Top seed UConn steamrolls into Sweet 16 with 75-58 rout of Northwestern in East Region

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NEW YORK (AP) — UConn again, no contest.

Donovan Clingan, Tristen Newton and the top-seeded Huskies overwhelmed an undermanned Northwestern team 75-58 on Sunday night to sail into the Sweet 16 of the NCAA Tournament.

Newton had 20 points and 10 assists, and Clingan finished with 14 points, 14 rebounds and eight blocks. Connecticut led wire-to-wire and became the first defending national champion to reach the regional semifinals since Duke in 2016.

“Just obviously impressed with the performance. Just really attacked them in the paint,” UConn coach Dan Hurley said. “Obviously, the injuries that they have sustained during the year changed the total complexion of that team.”

The Huskies (33-3) built a 30-point cushion with 13:27 left and matched a program record for wins set by the 2013-14 national title squad. They’ll play Thursday night in the East Region semifinals against No. 5 seed San Diego State or 13th-seeded Yale in Boston, about an 85-mile drive from UConn’s campus.

“It’s pretty cool,” said Connecticut guard Cam Spencer, who scored 11 points. “It was the goal obviously to get from Brooklyn to Boston, so we are looking forward to that. And you know, we have four more to go. So that’s really what we’re focused on — our next game.”

The Huskies beat a fifth-seeded San Diego State squad 76-59 in last year’s national championship game. They lost Adama Sanogo, Jordan Hawkins and Andre Jackson Jr. to the NBA from that talented team, but this balanced and focused group has looked even more dominant as it attempts to become the first program to repeat as NCAA champion since Florida in 2007.

Yale, the Huskies’ in-state neighbor located about 60 miles south, won the most recent matchup between the schools, 45-44 at Storrs in December 2014 — against a UConn team coming off a national title the previous season.

Sound familiar?

Undersized and overmatched, Boo Buie and the ninth-seeded Wildcats (22-12) were buried under a dizzying display of dunks, blocks, alley-oops and layups.

They made a late push that prompted Hurley to call a timeout with 5:26 remaining, but Northwestern never got the margin under 16.

Brooks Barnhizer scored all 18 of his points in the second half for Northwestern, which has advanced a round in each of its three NCAA Tournament appearances (all since 2017). But the Big Ten program has never reached the Sweet 16.

UConn’s victory put all three Big East teams that made the NCAAs in the regional semifinals, following hard-fought wins by Creighton and Marquette in the second round against Pac-12 programs.

The steamrolling Huskies had no such trouble, winning their eighth consecutive NCAA Tournament game by double digits despite going 3 for 22 from 3-point range. The record is nine, set by Michigan State from 2000-01.

“I was very impressed in person with their defense,” Northwestern coach Chris Collins said. “They have all the ingredients to win another championship, there’s no question about it.”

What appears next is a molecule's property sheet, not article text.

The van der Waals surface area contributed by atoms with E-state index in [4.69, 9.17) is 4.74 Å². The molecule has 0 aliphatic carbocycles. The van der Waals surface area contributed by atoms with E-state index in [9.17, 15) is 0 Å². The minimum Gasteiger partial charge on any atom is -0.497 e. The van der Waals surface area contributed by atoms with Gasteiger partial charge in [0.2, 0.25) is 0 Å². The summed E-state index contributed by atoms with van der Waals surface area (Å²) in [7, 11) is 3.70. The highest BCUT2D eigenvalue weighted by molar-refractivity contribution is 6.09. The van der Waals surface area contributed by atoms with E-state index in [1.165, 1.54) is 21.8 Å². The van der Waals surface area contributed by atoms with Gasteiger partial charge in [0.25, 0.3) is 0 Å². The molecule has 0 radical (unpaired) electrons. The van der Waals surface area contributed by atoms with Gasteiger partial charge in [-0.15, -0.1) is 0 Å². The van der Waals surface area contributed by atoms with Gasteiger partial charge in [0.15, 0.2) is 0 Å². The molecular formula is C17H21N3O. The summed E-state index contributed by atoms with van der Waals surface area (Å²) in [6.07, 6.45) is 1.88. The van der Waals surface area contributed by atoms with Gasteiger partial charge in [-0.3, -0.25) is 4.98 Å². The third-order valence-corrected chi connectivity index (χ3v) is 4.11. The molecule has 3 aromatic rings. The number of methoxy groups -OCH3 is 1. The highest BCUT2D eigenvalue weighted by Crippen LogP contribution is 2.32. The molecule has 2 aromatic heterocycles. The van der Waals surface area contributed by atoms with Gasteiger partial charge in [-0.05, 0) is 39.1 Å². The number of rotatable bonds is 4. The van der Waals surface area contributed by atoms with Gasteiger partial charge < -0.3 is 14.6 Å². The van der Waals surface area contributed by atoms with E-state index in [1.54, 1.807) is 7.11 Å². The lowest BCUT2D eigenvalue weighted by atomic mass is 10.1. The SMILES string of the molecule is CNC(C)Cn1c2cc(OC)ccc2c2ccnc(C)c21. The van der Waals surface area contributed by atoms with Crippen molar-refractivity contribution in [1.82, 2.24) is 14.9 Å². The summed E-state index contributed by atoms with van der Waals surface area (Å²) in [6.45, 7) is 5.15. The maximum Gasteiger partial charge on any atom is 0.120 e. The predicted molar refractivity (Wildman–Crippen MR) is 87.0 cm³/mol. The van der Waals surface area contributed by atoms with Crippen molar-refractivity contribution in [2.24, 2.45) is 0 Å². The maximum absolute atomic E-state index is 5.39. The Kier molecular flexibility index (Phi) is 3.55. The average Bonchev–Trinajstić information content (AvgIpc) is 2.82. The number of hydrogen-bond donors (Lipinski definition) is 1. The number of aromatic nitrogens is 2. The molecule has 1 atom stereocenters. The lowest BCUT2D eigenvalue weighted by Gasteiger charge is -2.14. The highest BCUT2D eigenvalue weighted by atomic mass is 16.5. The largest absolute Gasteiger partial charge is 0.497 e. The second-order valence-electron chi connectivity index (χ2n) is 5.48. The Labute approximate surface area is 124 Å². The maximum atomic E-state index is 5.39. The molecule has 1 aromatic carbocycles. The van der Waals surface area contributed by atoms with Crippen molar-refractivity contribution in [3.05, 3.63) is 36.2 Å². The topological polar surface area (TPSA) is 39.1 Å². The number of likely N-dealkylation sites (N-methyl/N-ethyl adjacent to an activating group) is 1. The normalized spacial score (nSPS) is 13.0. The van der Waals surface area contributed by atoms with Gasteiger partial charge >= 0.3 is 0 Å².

Minus two injured starters, junior guard Ty Berry and 7-foot senior center Matthew Nicholson, the Wildcats had no answer for the 7-2 Clingan. He had a double-double less than 16 minutes into the game and blocked consecutive shots in a span of four seconds during one first-half sequence.

“I feel healthier and lighter than I’ve ever felt, and I just really got my confidence back,” Clingan said “Just trying to fly around the court and do whatever my team needs me to do to win.”

Seeking its sixth national title, all in the past quarter-century, UConn romped into the Sweet 16 for the 19th time. It was the second blowout of the night in Brooklyn, following Duke’s 93-55 dismantling of James Madison in the South Region.

After throttling No. 16 seed Stetson 91-52 in the first round Friday, the Huskies have now won 39 of their last 42 games dating to last season’s NCAA Tournament.

“A team is going to have to play really, really, really well to beat them,” Collins said.

The initial meeting between the schools was a mismatch from the start. UConn scored the first seven points and opened an 18-4 bulge eight minutes into the game.

By then, the Huskies had already outscored Northwestern 16-2 in the paint and 8-0 on fast breaks as chants of “U-C-O-N-N, UConn! UConn! UConn!” echoed throughout Barclays Center.

On the defensive end, Big East Freshman of the Year Stephon Castle and Sixth Man Award winner Hassan Diarra clamped down on Buie, the leading scorer in Northwestern history.

The star guard, who entered averaging 19.3 points per game, didn’t score until sinking two free throws with 1:22 left in the first half that trimmed the deficit to 20. He and Barnhizer, the team’s second-leading scorer, were a combined 0 of 14 from the field in the opening 20 minutes as UConn went into the locker room leading 40-18.

“All gas, no brake,” said Diarra, who was playing in his New York City hometown.

The Wildcats were held to a season low in first-half points for the second consecutive game. Connecticut also set a season best for points allowed in the first half for the second straight game.

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UConn also played San Diego State in the 2011 Sweet 16, beating Kawhi Leonard and the second-seeded Aztecs 74-67 behind 36 points from Kemba Walker on the way to a national championship.

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AP March Madness bracket: https://apnews.com/hub/ncaa-mens-bracket and coverage: https://apnews.com/hub/march-madness

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